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Test cricket is Dinesh Chandimal's best format, but his position doesn't look as secure, due to competition from other batsmen and inconsistent scores. He needs a big innings in Chittagong to revive his confidence
Andrew Fidel Fernando
February 2, 2014
Though the 'bromance' in the Sri Lanka camp has now built to near cringe-inducing levels, two young batsmen disagree vehemently on one thing. One, a 22-year-old, has hit an unbeaten ton and a fifty in three innings at Test level, all against Bangladesh, mainly on generous decks. The other, 24, has had 26 completed innings across all internationals in roughly the last 10 months, and has only crossed fifty twice. Of the remaining 24 innings, he has been dismissed for 15 or fewer, 14 times.
Kithuruwan Vithanage, who smashed a maiden ton off a tame attack in the first Test in Mirpur, feels there is no huge leap from first-class cricket to Tests, aside from mental adjustment. His description of Sri Lanka's domestic circuit as "good" is a rare positive assessment of those tournaments.
But then perception, is everything. He has not faced Dale Steyn in South Africa, on Test debut, or stared down Mitchell Johnson and Peter Siddle in Australia with only the tail for company.
Dinesh Chandimal had done both and emerged with his reputation embellished, and yet, he has spoken of - not the gap - but the vast, gaping chasm between the demands of Sri Lanka's first-class cricket and internationals. But of course, he would say that after the stretch he has had. Forced to bat lower in limited-overs cricket than he is comfortable with, Chandimal's form has been the most conspicuous individual struggle in the national team in the past year.
Few have wished to admit that, however. Chandimal is not only popular with his team and its selectors, he is also admired by the media and the public. Earnest and friendly, with a reputation for hard work and a willingness to learn, he has a past that reads like a superhero origin story. Chandimal's family lost their modest home and belongings in the Boxing Day tsunami in 2004, which he and his mother only barely escaped with their lives. Shortly after, he was scouted by one of Colombo's top colleges, whose team he would go on to lead to a record number of outright wins in one of the most competitive school cricket tournaments in the world.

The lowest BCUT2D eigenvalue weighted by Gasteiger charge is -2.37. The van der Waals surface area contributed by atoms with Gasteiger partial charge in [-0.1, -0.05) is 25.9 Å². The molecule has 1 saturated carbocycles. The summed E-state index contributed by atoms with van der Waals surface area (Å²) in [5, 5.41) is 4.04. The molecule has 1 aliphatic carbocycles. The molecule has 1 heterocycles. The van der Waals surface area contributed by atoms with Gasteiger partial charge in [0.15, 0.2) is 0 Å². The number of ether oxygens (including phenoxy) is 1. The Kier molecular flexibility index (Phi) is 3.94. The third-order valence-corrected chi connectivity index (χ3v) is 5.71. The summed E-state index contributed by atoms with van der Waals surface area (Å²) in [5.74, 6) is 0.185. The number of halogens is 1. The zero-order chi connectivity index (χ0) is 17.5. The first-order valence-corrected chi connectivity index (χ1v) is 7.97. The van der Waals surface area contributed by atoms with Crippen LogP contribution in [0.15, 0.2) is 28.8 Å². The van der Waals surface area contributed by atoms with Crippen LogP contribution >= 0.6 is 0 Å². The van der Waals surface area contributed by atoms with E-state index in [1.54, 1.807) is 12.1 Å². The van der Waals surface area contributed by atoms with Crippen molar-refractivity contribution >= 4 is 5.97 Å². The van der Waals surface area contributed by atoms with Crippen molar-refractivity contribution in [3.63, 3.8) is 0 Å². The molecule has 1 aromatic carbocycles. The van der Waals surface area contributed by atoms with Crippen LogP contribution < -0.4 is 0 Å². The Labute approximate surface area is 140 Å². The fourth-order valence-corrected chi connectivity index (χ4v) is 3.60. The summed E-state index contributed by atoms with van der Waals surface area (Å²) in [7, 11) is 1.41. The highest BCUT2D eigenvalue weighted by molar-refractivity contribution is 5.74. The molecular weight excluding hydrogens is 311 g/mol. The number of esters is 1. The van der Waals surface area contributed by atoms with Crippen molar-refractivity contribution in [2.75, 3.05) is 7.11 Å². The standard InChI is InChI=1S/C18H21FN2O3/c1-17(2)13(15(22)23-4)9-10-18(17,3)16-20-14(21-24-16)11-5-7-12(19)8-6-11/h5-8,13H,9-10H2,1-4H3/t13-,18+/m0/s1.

He has endeared himself in other ways. Last year, he had not been picked up in the IPL auction, but when a franchise later made a soft offer - probably to do little more than warm benches for less-than-life-altering money - Chandimal turned it down, opting instead to work on his technique at the time. He has declined to enter the fray this year as well, perhaps aware he is an unappealing cricketer in that format. Stranger things have happened in IPL auctions, though, where young men have made fortunes trying their luck.
As the Chittagong Test approaches, Chandimal's place in the team is largely founded on his situation. Beyond the goodwill bred by his promise and his attitude, Chandimal is set to lead Sri Lanka in the WT20 in seven weeks' time. Tests are by a distance his best format, so to cut him there would be an injury the selectors will be wary of inflicting to his already-fragile confidence.
His perch is made more precarious now by a scrum of competition for a middle-order place from other young guns. Vithanage's ton revealed him a positive, self-possessed batsman. Ashan Priyanjan has arrived as a replacement player in the squad, having recently impressed on ODI debut and freshly struck a first-class ton. Chandimal's clubmate Angelo Perera did even better, belting 244 from 204 balls in the most recent round of matches. Kusal Perera is also capable of batting in the middle order, and has a fine first-class record himself.
The selectors have invested too much in Chandimal to set him loose now, but unless a bold batting statement is forthcoming, pressure will mount on them as much as on the batsman himself. Within a month, Kaushal Silva has almost cemented his place in the side, so Chandimal can no longer fall back on his wicketkeeping either. A score of 40 in the last match does not suggest his situation is all that desperate, but then, no other batsman failed to cross 50, and the team declared on 730 for 6.
"I've been watching Chandi bat and the one thing I know is that he's hitting the ball well," Kumar Sangakkara said. "He's watching the ball and middling it. His intent is spot on. He's looking to dominate the bowlers and reverse pressure. He's just got to stick to that plan and adjust from bowler to bowler and understand that each ball can behave differently - especially when there's a bit of turn on the wicket. In the last Test, he probably wanted to avoid getting out lbw, but left enough space for the ball to turn away from him. Those things happen in cricket.
"The real thing for him is not to lose focus, not to think about other things, but to enjoy what he's doing, because he's batting really well. For Chandi, the great example is in Angelo Mathews - especially over the last tour. All he's got to do is stick to his guns, stick to his strengths, and he's going to score a really big one. That I know."
Sangakkara knows Chandimal better than most, and like so many others, he will be eager to see his trust vindicated. Having retained their top Twenty20 ranking for 16 months, however, Sri Lanka deserve to give themselves the best chance of lifting the trophy in April. If Chandimal is to prove he can be better than a passenger-captain in that campaign, good scores must flow, ideally beginning with runs in his best format, in Chittagong.
Andrew Fidel Fernando is ESPNcricinfo's Sri Lanka correspondent. He tweets hereFeeds: Andrew Fidel Fernando
© ESPN Sports Media Ltd.
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